When All Is Said and Done, Terror Seems to Succeed


Though there's been much talk about terrorism's "root causes" following the London bombings, I have yet to hear anyone mention the most important cause of all: the fact that terrorism has thus far proven extremely effective – thereby encouraging more terrorists to continue.

If you accept the West's formulation of the terrorists' goals, that may sound counterintuitive. The Israeli "occupation," for instance, could have ended in 2000, when Israel offered to uproot most settlements and establish a Palestinian state, with eastern Jerusalem as its capital, in some 97 percent of the territories. But since the Palestinians responded by launching a terror war, not only is there still no Palestinian state, but Israel has reconquered areas it vacated in 1995. Thus, the terror would seem to have been counterproductive.

The same is true of the Sept. 11 attacks. At the time, Al Qaeda's stated grievance against America was troop presence in Saudi Arabia. But not only did American troops not leave Saudi Arabia after 9/11, they invaded two other Muslim countries, Afghanistan and Iraq. Again, this would seem a defeat for the terrorists.

But if you examine their real goals – as opposed to the West's starry-eyed interpretation of them – it turns out that terrorists have scored tremendous achievements over the past five years.

In the case of Hamas, which pioneered suicide bombings inside Israel, it has never concealed the fact that its goal is Israel's eradication. And many Palestinians share this goal: Opinion polls repeatedly found that while 40 percent to 50 percent of Palestinians viewed the intifada's goal as expelling Israel from the territories, the other 40 percent to 50 percent viewed the goal as "liberating all of historic Palestine," including pre-1967 Israel.

A rephrasing of the question produced even larger majorities: In a June 2003 Pew Research poll, some 80 percent of Palestinians said their "rights and needs" cannot be met as long as Israel exists.

Toward this goal, terrorism has produced substantial progress – because a necessary precursor to eradicating Israel is destroying its international legitimacy, which is precisely what has been occurring over the last five years.

For the first time since Israel's founding, the question of whether Israel has a right to exist has become an open and acceptable topic of debate in the West. And even when not discussed explicitly, the idea of Israel's illegitimacy is gaining ground implicitly – as in the Christian divestment campaign, or the famous December 2003 poll in which 59 percent of Europeans deemed Israel the greatest threat to world peace.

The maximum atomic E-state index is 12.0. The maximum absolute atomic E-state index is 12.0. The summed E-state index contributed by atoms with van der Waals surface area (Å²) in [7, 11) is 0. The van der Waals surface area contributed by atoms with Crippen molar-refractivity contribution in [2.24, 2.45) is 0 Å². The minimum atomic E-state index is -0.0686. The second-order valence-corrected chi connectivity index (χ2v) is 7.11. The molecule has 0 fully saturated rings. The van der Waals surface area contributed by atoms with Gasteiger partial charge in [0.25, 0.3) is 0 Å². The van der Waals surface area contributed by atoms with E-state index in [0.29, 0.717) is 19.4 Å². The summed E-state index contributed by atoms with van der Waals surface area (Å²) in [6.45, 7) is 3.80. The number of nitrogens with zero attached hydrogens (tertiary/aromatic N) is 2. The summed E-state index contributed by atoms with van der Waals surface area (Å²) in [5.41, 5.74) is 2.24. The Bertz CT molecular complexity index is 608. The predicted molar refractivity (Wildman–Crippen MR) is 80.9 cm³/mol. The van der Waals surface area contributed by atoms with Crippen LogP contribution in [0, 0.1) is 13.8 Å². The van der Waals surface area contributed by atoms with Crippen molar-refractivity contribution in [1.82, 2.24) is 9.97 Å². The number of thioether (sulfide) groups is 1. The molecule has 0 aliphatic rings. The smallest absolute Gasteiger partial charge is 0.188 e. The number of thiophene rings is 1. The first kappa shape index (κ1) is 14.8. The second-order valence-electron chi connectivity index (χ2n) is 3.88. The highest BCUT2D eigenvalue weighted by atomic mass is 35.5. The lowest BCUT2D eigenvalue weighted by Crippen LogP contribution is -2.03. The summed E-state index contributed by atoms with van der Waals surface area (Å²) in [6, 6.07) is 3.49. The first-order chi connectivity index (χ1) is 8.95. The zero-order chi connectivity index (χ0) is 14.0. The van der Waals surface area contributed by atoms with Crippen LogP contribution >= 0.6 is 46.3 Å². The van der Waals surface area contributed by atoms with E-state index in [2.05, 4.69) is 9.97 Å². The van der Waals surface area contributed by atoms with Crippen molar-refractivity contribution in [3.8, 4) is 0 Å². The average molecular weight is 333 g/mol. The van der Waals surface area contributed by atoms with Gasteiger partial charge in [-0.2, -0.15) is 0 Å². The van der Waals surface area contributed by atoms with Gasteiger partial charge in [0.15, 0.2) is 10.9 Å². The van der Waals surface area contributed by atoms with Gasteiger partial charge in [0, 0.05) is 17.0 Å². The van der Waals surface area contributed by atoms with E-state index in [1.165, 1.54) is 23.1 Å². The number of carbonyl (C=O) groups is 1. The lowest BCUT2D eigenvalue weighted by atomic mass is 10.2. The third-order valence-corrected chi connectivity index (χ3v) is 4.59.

And this change in the West's view of Israel has occurred not despite, but because of the terrorist attacks against it: Israel is viewed not as the victim, but as the cause of the violence. Hence, Israel, not the terrorists, is the major threat to world peace; hence, Christian churches are divesting from Israel rather than from the Palestinian Authority, which has consistently refused to act against terrorists.

In fact, as polls, media reports and diplomatic pronouncements reveal, Israel is viewed as the cause twice over. First, it provoked the terrorists via "the occupation" – that the violence erupted in response to Israel's offer to end the occupation appears to have been completely forgotten. Then, it provoked the terrorists again by responding to their attacks with military action that succeeded in drastically reducing Israel's body count.

While these intangibles are their greatest success, the terrorists have also reaped some tangible achievements. One, obviously, was the upset victory for Spain's socialists and the subsequent withdrawal of Spanish forces from Iraq produced by the 2004 Madrid bombings. Another is Israel's withdrawal from Gaza without getting anything in exchange, which 72 percent of Palestinians rightly deem a victory for terror.

But no such concession will ever end terror, because new grievances can always be found. Individuals may be irrational, but organizers and leaders are not: They launch attacks to serve their goals.

And terrorism will continue to serve their goals for precisely as long as the world, despite its lip-service condemnations, responds by blaming the victims and seeking to address the terrorists' "grievances."

Evelyn Gordon is a columnist for The Jerusalem Post.



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